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As the resident artist at EcoHealth, my verse these days finds inspiration in the specter of future pandemics; for my dissertation at Amerika-Institut of LMU München, where I edit a weekly circular of U.S. poetry, I'm anatomizing the prosody of E. A. Robinson's sonnets—I also teach English and tutor composition.

20170714

Sonnet to Chatterton

by John Keats

O Chatterton! how very sad thy fate! 
Dear child of sorrow—son of misery!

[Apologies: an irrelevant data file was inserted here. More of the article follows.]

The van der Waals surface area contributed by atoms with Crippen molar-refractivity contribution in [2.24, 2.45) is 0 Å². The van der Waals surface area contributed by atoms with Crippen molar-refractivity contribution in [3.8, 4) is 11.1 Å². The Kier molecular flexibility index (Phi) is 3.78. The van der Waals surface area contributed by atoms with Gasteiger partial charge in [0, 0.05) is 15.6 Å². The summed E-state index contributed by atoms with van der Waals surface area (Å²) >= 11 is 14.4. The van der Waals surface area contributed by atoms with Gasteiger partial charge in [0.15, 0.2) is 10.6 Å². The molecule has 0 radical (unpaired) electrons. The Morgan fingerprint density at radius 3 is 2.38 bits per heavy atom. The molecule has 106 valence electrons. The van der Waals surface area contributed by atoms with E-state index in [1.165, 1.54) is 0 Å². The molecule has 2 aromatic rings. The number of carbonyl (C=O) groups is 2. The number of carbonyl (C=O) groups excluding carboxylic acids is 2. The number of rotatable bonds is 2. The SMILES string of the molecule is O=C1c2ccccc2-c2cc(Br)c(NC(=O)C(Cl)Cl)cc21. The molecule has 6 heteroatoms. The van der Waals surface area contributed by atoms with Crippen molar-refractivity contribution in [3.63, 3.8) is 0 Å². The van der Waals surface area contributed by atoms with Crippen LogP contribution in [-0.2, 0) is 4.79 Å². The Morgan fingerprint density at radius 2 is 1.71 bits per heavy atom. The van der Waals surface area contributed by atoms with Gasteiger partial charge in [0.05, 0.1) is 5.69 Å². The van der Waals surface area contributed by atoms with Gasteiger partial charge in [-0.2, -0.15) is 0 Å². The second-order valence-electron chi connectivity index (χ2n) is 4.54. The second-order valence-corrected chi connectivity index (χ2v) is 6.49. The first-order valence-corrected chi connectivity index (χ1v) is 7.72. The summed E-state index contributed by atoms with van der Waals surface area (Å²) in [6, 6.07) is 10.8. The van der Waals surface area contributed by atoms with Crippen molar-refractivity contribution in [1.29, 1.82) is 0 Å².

How soon the film of death obscur'd that eye, 
Whence Genius mildly flash'd, and high debate. 
How soon that voice, majestic and elate, 
Melted in dying numbers! Oh! how nigh 
Was night to thy fair morning. Thou didst die 
A half-blown flow'ret which cold blasts amate. 
But this is past: thou art among the stars 
Of highest Heaven: to the rolling spheres 
Thou sweetly singest: naught thy hymning mars, 
Above the ingrate world and human fears. 
On earth the good man base detraction bars 
From thy fair name, and waters it with tears.  


Note: A recitation can be heard here.

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